Rubio's debut speech

Marco Rubio exceeded my not terribly high expectations in his presidential campaign announcement. If you haven’t seen it, the video is embedded below.

I admit that I haven’t been a big fan of the Florida freshman senator ever since he came out for cutting a deal on amnesty. But he has backed away from that unwise position, at least for now.

Rubio got a couple of very big things correctly.

1. He portrayed Hillary and the Democrats as offering the policies of the past (“yesterday”).  This is a key message that has to be repeated and explained across the board. The solutions the left offers have not worked, and we can show it. Big government is a clumsy and inefficient tool for accomplishing worthy goals (as well as many unworthy ones).  By taking the approach of pragmatists, the GOP can short-circuit much of the Democrats’ arsenal of demonizing us as mean-spirited, etc.

This argument works especially well against Hillary, but even if she somehow manages to bungle her campaign and Elizabeth Warren or some other Dem runs, this approach is still valid.

2. He focused on opportunity and mobility as what the GOP offers. This is hugely important to rebut the Democrat “inequality” argument. Rubio’s own life story and that of his family offer eloquent testimony, and he delivered this part of his address with evident passion and sincerity. In a debate with the Democrat nominee, he would be devastatingly effective if he let loose with a Spanish language note that the Democrats don’t want to reward hard work, that they think the lazy and the hard working deserve the same outcomes (or words to that effect). He could then repeat himself in  English, but the message would be clear to the growing Hispanic bloc that efforts are being denigrated by the Democrats and cheered by the Republicans.

Rubio was better than he has been, but still needs to work on his authoritativeness. He betrayed a bit of nervousness, especially at the first, and doesn’t quite feel as though he is fully comfortable being the Big Dog. But that will come, I think.

He is already being compared to JFK as the candidate of youth, good looks, and charisma. Maybe, but certainly not yet. He needs to come into himself’ maybe some deep breathing exercises? But he’s certainly handsome and fresh.

One more thing: he does face the freshman senator/no executive experience comparison to Obama. However there is one difference. Rubio became speaker of the Florida House, whereas Obama stayed a back bencher who voted “present.” That makes Rubio far more experienced, in an executive function as the manager of a legislative body.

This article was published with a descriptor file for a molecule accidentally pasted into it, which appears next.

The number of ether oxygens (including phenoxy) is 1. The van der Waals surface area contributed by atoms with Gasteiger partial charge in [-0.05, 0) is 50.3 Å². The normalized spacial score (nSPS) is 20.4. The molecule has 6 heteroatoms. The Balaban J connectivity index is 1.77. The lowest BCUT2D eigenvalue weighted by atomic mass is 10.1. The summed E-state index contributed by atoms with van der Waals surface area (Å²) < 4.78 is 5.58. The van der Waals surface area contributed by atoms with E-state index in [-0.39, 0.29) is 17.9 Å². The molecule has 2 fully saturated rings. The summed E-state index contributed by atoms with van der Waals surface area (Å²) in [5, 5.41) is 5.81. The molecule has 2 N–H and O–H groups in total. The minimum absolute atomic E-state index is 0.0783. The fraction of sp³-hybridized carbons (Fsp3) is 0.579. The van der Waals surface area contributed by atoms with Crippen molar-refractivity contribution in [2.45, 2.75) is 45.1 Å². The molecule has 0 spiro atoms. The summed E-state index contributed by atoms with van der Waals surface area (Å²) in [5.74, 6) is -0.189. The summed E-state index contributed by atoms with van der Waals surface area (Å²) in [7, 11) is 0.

Marco Rubio exceeded my not terribly high expectations in his presidential campaign announcement. If you haven’t seen it, the video is embedded below.

I admit that I haven’t been a big fan of the Florida freshman senator ever since he came out for cutting a deal on amnesty. But he has backed away from that unwise position, at least for now.

Rubio got a couple of very big things correctly.

1. He portrayed Hillary and the Democrats as offering the policies of the past (“yesterday”).  This is a key message that has to be repeated and explained across the board. The solutions the left offers have not worked, and we can show it. Big government is a clumsy and inefficient tool for accomplishing worthy goals (as well as many unworthy ones).  By taking the approach of pragmatists, the GOP can short-circuit much of the Democrats’ arsenal of demonizing us as mean-spirited, etc.

This argument works especially well against Hillary, but even if she somehow manages to bungle her campaign and Elizabeth Warren or some other Dem runs, this approach is still valid.

2. He focused on opportunity and mobility as what the GOP offers. This is hugely important to rebut the Democrat “inequality” argument. Rubio’s own life story and that of his family offer eloquent testimony, and he delivered this part of his address with evident passion and sincerity. In a debate with the Democrat nominee, he would be devastatingly effective if he let loose with a Spanish language note that the Democrats don’t want to reward hard work, that they think the lazy and the hard working deserve the same outcomes (or words to that effect). He could then repeat himself in  English, but the message would be clear to the growing Hispanic bloc that efforts are being denigrated by the Democrats and cheered by the Republicans.

Rubio was better than he has been, but still needs to work on his authoritativeness. He betrayed a bit of nervousness, especially at the first, and doesn’t quite feel as though he is fully comfortable being the Big Dog. But that will come, I think.

He is already being compared to JFK as the candidate of youth, good looks, and charisma. Maybe, but certainly not yet. He needs to come into himself’ maybe some deep breathing exercises? But he’s certainly handsome and fresh.

One more thing: he does face the freshman senator/no executive experience comparison to Obama. However there is one difference. Rubio became speaker of the Florida House, whereas Obama stayed a back bencher who voted “present.” That makes Rubio far more experienced, in an executive function as the manager of a legislative body.